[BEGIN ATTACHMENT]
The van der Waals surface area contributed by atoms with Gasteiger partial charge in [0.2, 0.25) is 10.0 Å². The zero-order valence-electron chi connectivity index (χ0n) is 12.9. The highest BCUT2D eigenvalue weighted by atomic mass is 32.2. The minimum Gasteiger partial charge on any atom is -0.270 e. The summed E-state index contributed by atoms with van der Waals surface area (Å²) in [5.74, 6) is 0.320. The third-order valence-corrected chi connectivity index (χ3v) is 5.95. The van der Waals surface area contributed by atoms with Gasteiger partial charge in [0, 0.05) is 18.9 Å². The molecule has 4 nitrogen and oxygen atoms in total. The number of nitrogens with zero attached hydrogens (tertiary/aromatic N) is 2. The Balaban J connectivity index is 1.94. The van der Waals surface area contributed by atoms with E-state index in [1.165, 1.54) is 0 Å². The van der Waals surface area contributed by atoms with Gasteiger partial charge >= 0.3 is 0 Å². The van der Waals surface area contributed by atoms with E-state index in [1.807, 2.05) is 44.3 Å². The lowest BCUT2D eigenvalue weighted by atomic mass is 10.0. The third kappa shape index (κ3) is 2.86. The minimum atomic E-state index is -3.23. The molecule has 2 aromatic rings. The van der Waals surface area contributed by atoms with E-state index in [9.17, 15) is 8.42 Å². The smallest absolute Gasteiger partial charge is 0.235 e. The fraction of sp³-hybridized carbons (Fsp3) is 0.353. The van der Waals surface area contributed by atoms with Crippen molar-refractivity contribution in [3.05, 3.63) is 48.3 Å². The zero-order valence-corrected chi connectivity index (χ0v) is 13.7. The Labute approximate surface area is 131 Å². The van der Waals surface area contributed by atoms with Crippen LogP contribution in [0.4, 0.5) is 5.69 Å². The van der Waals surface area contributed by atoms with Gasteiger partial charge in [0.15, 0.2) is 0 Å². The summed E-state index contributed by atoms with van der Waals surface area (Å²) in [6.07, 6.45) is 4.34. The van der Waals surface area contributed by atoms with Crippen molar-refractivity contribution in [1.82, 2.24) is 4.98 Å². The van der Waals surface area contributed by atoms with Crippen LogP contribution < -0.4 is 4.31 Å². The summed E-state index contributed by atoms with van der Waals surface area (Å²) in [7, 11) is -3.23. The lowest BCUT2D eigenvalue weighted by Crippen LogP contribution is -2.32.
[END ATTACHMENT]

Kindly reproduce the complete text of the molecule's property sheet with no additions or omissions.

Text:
The van der Waals surface area contributed by atoms with Gasteiger partial charge in [0.2, 0.25) is 10.0 Å². The zero-order valence-electron chi connectivity index (χ0n) is 12.9. The highest BCUT2D eigenvalue weighted by atomic mass is 32.2. The minimum Gasteiger partial charge on any atom is -0.270 e. The summed E-state index contributed by atoms with van der Waals surface area (Å²) in [5.74, 6) is 0.320. The third-order valence-corrected chi connectivity index (χ3v) is 5.95. The van der Waals surface area contributed by atoms with Gasteiger partial charge in [0, 0.05) is 18.9 Å². The molecule has 4 nitrogen and oxygen atoms in total. The number of nitrogens with zero attached hydrogens (tertiary/aromatic N) is 2. The Balaban J connectivity index is 1.94. The van der Waals surface area contributed by atoms with E-state index in [1.165, 1.54) is 0 Å². The van der Waals surface area contributed by atoms with Gasteiger partial charge >= 0.3 is 0 Å². The van der Waals surface area contributed by atoms with E-state index in [1.807, 2.05) is 44.3 Å². The lowest BCUT2D eigenvalue weighted by atomic mass is 10.0. The third kappa shape index (κ3) is 2.86. The minimum atomic E-state index is -3.23. The molecule has 2 aromatic rings. The van der Waals surface area contributed by atoms with E-state index in [9.17, 15) is 8.42 Å². The smallest absolute Gasteiger partial charge is 0.235 e. The fraction of sp³-hybridized carbons (Fsp3) is 0.353. The van der Waals surface area contributed by atoms with Crippen molar-refractivity contribution in [3.05, 3.63) is 48.3 Å². The zero-order valence-corrected chi connectivity index (χ0v) is 13.7. The Labute approximate surface area is 131 Å². The van der Waals surface area contributed by atoms with Crippen LogP contribution in [0.4, 0.5) is 5.69 Å². The van der Waals surface area contributed by atoms with Gasteiger partial charge in [0.15, 0.2) is 0 Å². The summed E-state index contributed by atoms with van der Waals surface area (Å²) in [6.07, 6.45) is 4.34. The van der Waals surface area contributed by atoms with Crippen molar-refractivity contribution in [1.82, 2.24) is 4.98 Å². The van der Waals surface area contributed by atoms with Crippen LogP contribution < -0.4 is 4.31 Å². The summed E-state index contributed by atoms with van der Waals surface area (Å²) in [7, 11) is -3.23. The lowest BCUT2D eigenvalue weighted by Crippen LogP contribution is -2.32.